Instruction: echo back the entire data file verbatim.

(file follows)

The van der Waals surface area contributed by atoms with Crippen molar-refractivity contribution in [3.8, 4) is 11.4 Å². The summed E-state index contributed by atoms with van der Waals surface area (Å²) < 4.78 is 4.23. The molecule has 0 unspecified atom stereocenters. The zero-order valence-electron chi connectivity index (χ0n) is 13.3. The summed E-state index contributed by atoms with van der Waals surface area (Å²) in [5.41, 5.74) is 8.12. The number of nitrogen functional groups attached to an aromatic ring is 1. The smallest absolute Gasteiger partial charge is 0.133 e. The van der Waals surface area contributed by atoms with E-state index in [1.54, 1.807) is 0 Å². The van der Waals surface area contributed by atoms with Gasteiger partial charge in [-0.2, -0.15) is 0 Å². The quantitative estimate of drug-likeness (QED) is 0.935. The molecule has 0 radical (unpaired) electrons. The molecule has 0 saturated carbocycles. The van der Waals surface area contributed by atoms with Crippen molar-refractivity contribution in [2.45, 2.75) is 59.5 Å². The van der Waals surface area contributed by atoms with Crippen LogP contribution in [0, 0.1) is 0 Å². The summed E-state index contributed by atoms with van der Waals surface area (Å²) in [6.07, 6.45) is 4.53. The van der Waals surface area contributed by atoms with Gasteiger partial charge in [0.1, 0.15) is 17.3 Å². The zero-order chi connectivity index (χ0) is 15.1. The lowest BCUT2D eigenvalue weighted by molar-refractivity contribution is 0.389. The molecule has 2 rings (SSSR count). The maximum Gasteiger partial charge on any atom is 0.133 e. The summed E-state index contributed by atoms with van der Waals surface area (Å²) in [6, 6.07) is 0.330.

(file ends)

The van der Waals surface area contributed by atoms with Crippen molar-refractivity contribution in [3.8, 4) is 11.4 Å². The summed E-state index contributed by atoms with van der Waals surface area (Å²) < 4.78 is 4.23. The molecule has 0 unspecified atom stereocenters. The zero-order valence-electron chi connectivity index (χ0n) is 13.3. The summed E-state index contributed by atoms with van der Waals surface area (Å²) in [5.41, 5.74) is 8.12. The number of nitrogen functional groups attached to an aromatic ring is 1. The smallest absolute Gasteiger partial charge is 0.133 e. The van der Waals surface area contributed by atoms with E-state index in [1.54, 1.807) is 0 Å². The van der Waals surface area contributed by atoms with Gasteiger partial charge in [-0.2, -0.15) is 0 Å². The quantitative estimate of drug-likeness (QED) is 0.935. The molecule has 0 radical (unpaired) electrons. The molecule has 0 saturated carbocycles. The van der Waals surface area contributed by atoms with Crippen molar-refractivity contribution in [2.45, 2.75) is 59.5 Å². The van der Waals surface area contributed by atoms with Crippen LogP contribution in [0, 0.1) is 0 Å². The summed E-state index contributed by atoms with van der Waals surface area (Å²) in [6.07, 6.45) is 4.53. The van der Waals surface area contributed by atoms with Gasteiger partial charge in [0.1, 0.15) is 17.3 Å². The zero-order chi connectivity index (χ0) is 15.1. The lowest BCUT2D eigenvalue weighted by molar-refractivity contribution is 0.389. The molecule has 2 rings (SSSR count). The maximum Gasteiger partial charge on any atom is 0.133 e. The summed E-state index contributed by atoms with van der Waals surface area (Å²) in [6, 6.07) is 0.330.